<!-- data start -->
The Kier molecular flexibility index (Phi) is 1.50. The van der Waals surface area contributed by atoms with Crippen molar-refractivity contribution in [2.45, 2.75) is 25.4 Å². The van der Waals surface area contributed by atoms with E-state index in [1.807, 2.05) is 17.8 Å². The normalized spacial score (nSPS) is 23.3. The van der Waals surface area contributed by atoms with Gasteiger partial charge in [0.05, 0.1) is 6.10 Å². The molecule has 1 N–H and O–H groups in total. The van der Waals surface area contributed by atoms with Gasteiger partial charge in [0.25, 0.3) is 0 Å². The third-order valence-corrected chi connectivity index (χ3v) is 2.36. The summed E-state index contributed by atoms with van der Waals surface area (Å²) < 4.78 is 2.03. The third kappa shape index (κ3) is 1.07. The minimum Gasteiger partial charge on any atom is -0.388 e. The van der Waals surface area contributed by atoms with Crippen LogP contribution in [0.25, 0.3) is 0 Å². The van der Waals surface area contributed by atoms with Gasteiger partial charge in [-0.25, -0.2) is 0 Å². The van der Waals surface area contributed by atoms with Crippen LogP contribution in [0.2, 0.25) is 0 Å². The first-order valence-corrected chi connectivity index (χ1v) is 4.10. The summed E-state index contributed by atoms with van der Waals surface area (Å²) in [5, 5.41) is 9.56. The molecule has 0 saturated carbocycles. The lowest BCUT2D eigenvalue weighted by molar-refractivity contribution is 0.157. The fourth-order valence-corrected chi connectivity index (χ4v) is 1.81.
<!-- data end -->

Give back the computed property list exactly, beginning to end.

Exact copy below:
The Kier molecular flexibility index (Phi) is 1.50. The van der Waals surface area contributed by atoms with Crippen molar-refractivity contribution in [2.45, 2.75) is 25.4 Å². The van der Waals surface area contributed by atoms with E-state index in [1.807, 2.05) is 17.8 Å². The normalized spacial score (nSPS) is 23.3. The van der Waals surface area contributed by atoms with Gasteiger partial charge in [0.05, 0.1) is 6.10 Å². The molecule has 1 N–H and O–H groups in total. The van der Waals surface area contributed by atoms with Gasteiger partial charge in [0.25, 0.3) is 0 Å². The third-order valence-corrected chi connectivity index (χ3v) is 2.36. The summed E-state index contributed by atoms with van der Waals surface area (Å²) < 4.78 is 2.03. The third kappa shape index (κ3) is 1.07. The minimum Gasteiger partial charge on any atom is -0.388 e. The van der Waals surface area contributed by atoms with Crippen LogP contribution in [0.25, 0.3) is 0 Å². The van der Waals surface area contributed by atoms with Gasteiger partial charge in [-0.25, -0.2) is 0 Å². The van der Waals surface area contributed by atoms with Crippen LogP contribution in [0.2, 0.25) is 0 Å². The first-order valence-corrected chi connectivity index (χ1v) is 4.10. The summed E-state index contributed by atoms with van der Waals surface area (Å²) in [5, 5.41) is 9.56. The molecule has 0 saturated carbocycles. The lowest BCUT2D eigenvalue weighted by molar-refractivity contribution is 0.157. The fourth-order valence-corrected chi connectivity index (χ4v) is 1.81.